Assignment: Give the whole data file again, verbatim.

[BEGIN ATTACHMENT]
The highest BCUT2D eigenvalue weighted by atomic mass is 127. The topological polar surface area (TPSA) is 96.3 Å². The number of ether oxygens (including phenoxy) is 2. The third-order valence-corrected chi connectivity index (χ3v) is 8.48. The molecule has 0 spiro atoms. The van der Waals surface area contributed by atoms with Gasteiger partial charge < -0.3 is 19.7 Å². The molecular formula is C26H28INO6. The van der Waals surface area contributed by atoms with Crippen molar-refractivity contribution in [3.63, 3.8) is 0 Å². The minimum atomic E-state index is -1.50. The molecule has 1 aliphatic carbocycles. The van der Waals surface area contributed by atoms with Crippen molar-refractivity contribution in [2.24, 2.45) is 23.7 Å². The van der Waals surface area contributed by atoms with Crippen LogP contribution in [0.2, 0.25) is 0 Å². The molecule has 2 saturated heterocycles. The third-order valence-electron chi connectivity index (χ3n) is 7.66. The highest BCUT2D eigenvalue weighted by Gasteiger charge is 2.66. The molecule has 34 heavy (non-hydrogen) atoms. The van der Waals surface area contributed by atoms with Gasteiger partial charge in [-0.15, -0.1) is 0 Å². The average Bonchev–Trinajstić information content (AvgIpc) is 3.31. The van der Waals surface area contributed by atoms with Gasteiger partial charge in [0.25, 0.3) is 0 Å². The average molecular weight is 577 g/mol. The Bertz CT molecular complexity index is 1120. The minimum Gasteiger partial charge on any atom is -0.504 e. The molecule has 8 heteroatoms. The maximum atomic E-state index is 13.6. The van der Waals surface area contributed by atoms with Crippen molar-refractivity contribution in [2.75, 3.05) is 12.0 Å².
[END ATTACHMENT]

The highest BCUT2D eigenvalue weighted by atomic mass is 127. The topological polar surface area (TPSA) is 96.3 Å². The number of ether oxygens (including phenoxy) is 2. The third-order valence-corrected chi connectivity index (χ3v) is 8.48. The molecule has 0 spiro atoms. The van der Waals surface area contributed by atoms with Gasteiger partial charge < -0.3 is 19.7 Å². The molecular formula is C26H28INO6. The van der Waals surface area contributed by atoms with Crippen molar-refractivity contribution in [3.63, 3.8) is 0 Å². The minimum atomic E-state index is -1.50. The molecule has 1 aliphatic carbocycles. The van der Waals surface area contributed by atoms with Crippen molar-refractivity contribution in [2.24, 2.45) is 23.7 Å². The van der Waals surface area contributed by atoms with Crippen LogP contribution in [0.2, 0.25) is 0 Å². The molecule has 2 saturated heterocycles. The third-order valence-electron chi connectivity index (χ3n) is 7.66. The highest BCUT2D eigenvalue weighted by Gasteiger charge is 2.66. The molecule has 34 heavy (non-hydrogen) atoms. The van der Waals surface area contributed by atoms with Gasteiger partial charge in [-0.15, -0.1) is 0 Å². The average Bonchev–Trinajstić information content (AvgIpc) is 3.31. The van der Waals surface area contributed by atoms with Gasteiger partial charge in [0.25, 0.3) is 0 Å². The average molecular weight is 577 g/mol. The Bertz CT molecular complexity index is 1120. The minimum Gasteiger partial charge on any atom is -0.504 e. The molecule has 8 heteroatoms. The maximum atomic E-state index is 13.6. The van der Waals surface area contributed by atoms with Crippen molar-refractivity contribution in [2.75, 3.05) is 12.0 Å².